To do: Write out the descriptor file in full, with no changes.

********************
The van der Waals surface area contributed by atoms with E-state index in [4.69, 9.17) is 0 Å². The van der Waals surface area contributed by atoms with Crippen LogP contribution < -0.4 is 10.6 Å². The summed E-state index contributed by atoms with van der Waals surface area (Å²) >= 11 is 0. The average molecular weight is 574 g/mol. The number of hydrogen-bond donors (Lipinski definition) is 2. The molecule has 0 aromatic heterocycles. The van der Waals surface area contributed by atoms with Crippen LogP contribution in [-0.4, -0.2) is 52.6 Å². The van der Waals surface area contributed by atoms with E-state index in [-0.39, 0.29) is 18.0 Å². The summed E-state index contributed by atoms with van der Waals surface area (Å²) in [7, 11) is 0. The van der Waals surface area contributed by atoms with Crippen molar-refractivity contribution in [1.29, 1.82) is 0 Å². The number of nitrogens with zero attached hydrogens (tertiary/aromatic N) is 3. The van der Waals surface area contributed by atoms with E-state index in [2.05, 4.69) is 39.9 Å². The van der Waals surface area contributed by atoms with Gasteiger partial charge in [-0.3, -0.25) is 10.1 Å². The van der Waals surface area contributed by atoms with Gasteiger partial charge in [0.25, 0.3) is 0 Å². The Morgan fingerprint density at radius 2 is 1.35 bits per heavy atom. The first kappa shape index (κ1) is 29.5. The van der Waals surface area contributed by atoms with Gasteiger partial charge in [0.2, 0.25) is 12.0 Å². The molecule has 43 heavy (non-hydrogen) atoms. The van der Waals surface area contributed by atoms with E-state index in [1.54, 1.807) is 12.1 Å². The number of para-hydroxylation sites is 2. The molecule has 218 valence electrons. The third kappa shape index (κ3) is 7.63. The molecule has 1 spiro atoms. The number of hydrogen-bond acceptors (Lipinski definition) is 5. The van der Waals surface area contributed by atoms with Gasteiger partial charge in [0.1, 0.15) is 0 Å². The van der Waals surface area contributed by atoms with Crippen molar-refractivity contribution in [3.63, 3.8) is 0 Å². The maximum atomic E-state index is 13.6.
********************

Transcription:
The van der Waals surface area contributed by atoms with E-state index in [4.69, 9.17) is 0 Å². The van der Waals surface area contributed by atoms with Crippen LogP contribution < -0.4 is 10.6 Å². The summed E-state index contributed by atoms with van der Waals surface area (Å²) >= 11 is 0. The average molecular weight is 574 g/mol. The number of hydrogen-bond donors (Lipinski definition) is 2. The molecule has 0 aromatic heterocycles. The van der Waals surface area contributed by atoms with Crippen LogP contribution in [-0.4, -0.2) is 52.6 Å². The van der Waals surface area contributed by atoms with E-state index in [-0.39, 0.29) is 18.0 Å². The summed E-state index contributed by atoms with van der Waals surface area (Å²) in [7, 11) is 0. The van der Waals surface area contributed by atoms with Crippen molar-refractivity contribution in [1.29, 1.82) is 0 Å². The number of nitrogens with zero attached hydrogens (tertiary/aromatic N) is 3. The van der Waals surface area contributed by atoms with E-state index in [2.05, 4.69) is 39.9 Å². The van der Waals surface area contributed by atoms with Gasteiger partial charge in [-0.3, -0.25) is 10.1 Å². The van der Waals surface area contributed by atoms with Gasteiger partial charge in [0.25, 0.3) is 0 Å². The Morgan fingerprint density at radius 2 is 1.35 bits per heavy atom. The first kappa shape index (κ1) is 29.5. The van der Waals surface area contributed by atoms with Gasteiger partial charge in [0.2, 0.25) is 12.0 Å². The molecule has 43 heavy (non-hydrogen) atoms. The van der Waals surface area contributed by atoms with E-state index in [1.54, 1.807) is 12.1 Å². The number of para-hydroxylation sites is 2. The molecule has 218 valence electrons. The third kappa shape index (κ3) is 7.63. The molecule has 1 spiro atoms. The number of hydrogen-bond acceptors (Lipinski definition) is 5. The van der Waals surface area contributed by atoms with Gasteiger partial charge in [0.1, 0.15) is 0 Å². The van der Waals surface area contributed by atoms with Crippen molar-refractivity contribution in [3.63, 3.8) is 0 Å². The maximum atomic E-state index is 13.6.